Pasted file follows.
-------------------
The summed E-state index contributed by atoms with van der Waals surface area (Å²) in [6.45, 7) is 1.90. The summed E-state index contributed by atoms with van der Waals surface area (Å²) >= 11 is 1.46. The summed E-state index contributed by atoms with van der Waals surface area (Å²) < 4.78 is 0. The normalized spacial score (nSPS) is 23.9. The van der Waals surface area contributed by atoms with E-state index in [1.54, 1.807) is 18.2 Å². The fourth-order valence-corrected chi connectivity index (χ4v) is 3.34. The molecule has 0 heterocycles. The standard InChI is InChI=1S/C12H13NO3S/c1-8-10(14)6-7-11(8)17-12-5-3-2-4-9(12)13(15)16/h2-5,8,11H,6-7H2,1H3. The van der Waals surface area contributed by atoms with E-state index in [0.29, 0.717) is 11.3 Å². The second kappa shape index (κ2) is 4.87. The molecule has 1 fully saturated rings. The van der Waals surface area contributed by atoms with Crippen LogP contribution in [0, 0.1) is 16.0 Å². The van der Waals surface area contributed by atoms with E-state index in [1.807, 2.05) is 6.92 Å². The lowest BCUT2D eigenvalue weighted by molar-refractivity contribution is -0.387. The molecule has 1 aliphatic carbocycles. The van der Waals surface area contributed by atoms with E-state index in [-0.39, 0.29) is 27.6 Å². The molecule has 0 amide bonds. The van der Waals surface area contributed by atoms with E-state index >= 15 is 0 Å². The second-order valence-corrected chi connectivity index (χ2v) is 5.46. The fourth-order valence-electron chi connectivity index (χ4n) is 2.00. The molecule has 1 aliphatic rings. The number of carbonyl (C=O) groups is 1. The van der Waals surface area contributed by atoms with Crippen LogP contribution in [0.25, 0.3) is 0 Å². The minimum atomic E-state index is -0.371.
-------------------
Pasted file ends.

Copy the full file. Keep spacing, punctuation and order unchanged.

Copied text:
The summed E-state index contributed by atoms with van der Waals surface area (Å²) in [6.45, 7) is 1.90. The summed E-state index contributed by atoms with van der Waals surface area (Å²) >= 11 is 1.46. The summed E-state index contributed by atoms with van der Waals surface area (Å²) < 4.78 is 0. The normalized spacial score (nSPS) is 23.9. The van der Waals surface area contributed by atoms with E-state index in [1.54, 1.807) is 18.2 Å². The fourth-order valence-corrected chi connectivity index (χ4v) is 3.34. The molecule has 0 heterocycles. The standard InChI is InChI=1S/C12H13NO3S/c1-8-10(14)6-7-11(8)17-12-5-3-2-4-9(12)13(15)16/h2-5,8,11H,6-7H2,1H3. The van der Waals surface area contributed by atoms with E-state index in [0.29, 0.717) is 11.3 Å². The second kappa shape index (κ2) is 4.87. The molecule has 1 fully saturated rings. The van der Waals surface area contributed by atoms with Crippen LogP contribution in [0, 0.1) is 16.0 Å². The van der Waals surface area contributed by atoms with E-state index in [1.807, 2.05) is 6.92 Å². The lowest BCUT2D eigenvalue weighted by molar-refractivity contribution is -0.387. The molecule has 1 aliphatic carbocycles. The van der Waals surface area contributed by atoms with E-state index in [-0.39, 0.29) is 27.6 Å². The molecule has 0 amide bonds. The van der Waals surface area contributed by atoms with E-state index >= 15 is 0 Å². The second-order valence-corrected chi connectivity index (χ2v) is 5.46. The fourth-order valence-electron chi connectivity index (χ4n) is 2.00. The molecule has 1 aliphatic rings. The number of carbonyl (C=O) groups is 1. The van der Waals surface area contributed by atoms with Crippen LogP contribution in [0.25, 0.3) is 0 Å². The minimum atomic E-state index is -0.371.